How we Create Plastic Bullets to Harm Ourselves

Source: TimeWerke Videos on YouTube

Did you hear about the poor male Olive Ridely sea turtle that underwent a bloody and painful ordeal to have a straw between 10cm and 12cm long removed from its nostril?

Well, for those who haven’t, now you have. If you wish to read more, it is documented in the National Geographic article: “For Animals, Plastic is Turning the Ocean into a Minefield”.

For those who wish to see how it was done, the video of this operation can be found on YouTube on The Sea Turtle Biologist channel titled: “Sea Turtle with Straw up its Nostril – “No” to plastic straws”. Be warned that the video content is graphic and contains strong language.

Did you also know that you could well be responsible not just for this sea turtle’s plight but other marine creatures as well?

Any plastic material or plastic thrash that enters our oceans due to our laziness, carelessness or sheer ignorance could well be viewed as food for the marine animals.

Now did you know that the fish we consume could well contain the plastic that originated from your very own hands?

Yes, the oceans are not our garbage disposal systems. The plastic thrash has to end up somewhere and it may well end up in your very own body because of the seafood you ate and cause even greater harm than the straw that was extracted from the sea turtle.

Not convinced? Do watch our video above: “How Our Plastic Thrash become Plastic Bullets”.

We term the plastic thrash thrown into our seas “plastic bullets” as it would one day return and perhaps do us more harm. So whenever you have the intention to throw any plastic material into the sea, do think twice about it.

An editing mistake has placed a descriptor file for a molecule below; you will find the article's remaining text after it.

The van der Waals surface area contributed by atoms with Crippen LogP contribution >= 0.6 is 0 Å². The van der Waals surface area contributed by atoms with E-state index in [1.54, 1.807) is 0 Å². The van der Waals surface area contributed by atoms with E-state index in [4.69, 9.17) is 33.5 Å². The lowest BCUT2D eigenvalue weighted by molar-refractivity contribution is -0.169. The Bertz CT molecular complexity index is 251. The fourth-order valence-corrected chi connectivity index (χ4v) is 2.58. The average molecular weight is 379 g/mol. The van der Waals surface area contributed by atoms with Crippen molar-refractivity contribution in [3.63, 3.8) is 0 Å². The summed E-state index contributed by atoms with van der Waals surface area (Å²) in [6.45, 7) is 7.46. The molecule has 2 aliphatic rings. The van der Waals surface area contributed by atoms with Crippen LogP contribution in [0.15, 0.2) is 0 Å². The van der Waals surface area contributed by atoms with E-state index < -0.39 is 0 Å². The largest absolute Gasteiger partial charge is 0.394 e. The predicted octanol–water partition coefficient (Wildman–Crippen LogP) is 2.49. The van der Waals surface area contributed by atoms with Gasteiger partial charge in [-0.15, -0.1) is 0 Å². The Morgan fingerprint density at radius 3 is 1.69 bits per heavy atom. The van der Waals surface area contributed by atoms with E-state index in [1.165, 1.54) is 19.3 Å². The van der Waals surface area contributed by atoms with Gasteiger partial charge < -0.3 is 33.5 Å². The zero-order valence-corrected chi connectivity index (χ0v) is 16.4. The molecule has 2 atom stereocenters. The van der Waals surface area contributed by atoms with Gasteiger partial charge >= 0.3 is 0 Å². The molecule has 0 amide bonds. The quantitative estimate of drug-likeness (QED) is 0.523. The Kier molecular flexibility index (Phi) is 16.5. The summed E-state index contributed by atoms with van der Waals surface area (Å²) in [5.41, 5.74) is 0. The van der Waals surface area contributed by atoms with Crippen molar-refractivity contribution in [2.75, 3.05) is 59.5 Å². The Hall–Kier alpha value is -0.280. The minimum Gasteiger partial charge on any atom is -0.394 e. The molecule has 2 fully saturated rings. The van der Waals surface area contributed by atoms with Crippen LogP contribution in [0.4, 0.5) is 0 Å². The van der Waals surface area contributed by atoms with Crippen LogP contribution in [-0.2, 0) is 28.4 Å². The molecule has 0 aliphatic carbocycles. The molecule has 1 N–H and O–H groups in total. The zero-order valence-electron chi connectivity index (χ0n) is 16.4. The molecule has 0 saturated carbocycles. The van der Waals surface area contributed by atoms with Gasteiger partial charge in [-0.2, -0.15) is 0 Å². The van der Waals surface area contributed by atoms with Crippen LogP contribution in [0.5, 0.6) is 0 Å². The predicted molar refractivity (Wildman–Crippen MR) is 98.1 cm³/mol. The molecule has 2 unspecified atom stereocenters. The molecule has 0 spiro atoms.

We had an opportunity to speak with ocean explorer and marine conservationist Scott Cassell and asked him about the impact made by manmade plastics that are found in our oceans.

Scott Cassell is also the brand ambassador for Luminox and he is one of our favourites as he not only fights for real humane causes but is also keen to share his views, concerns and even highlight solutions to manmade problems.

Luminox supports Cassell’s marine conservation activities conducted via non-profit organisations Sea Wolves Unlimited and Undersea Voyager Project with several collections in its portfolio. One of the latest is the Deep Dive 1550 Series seen towards the end of our video.

If you wish to know more about Scott Cassell, do check out this video: “5 Questions with Ocean Explorer Scott Cassell” as he explains what he does and the importance of our oceans.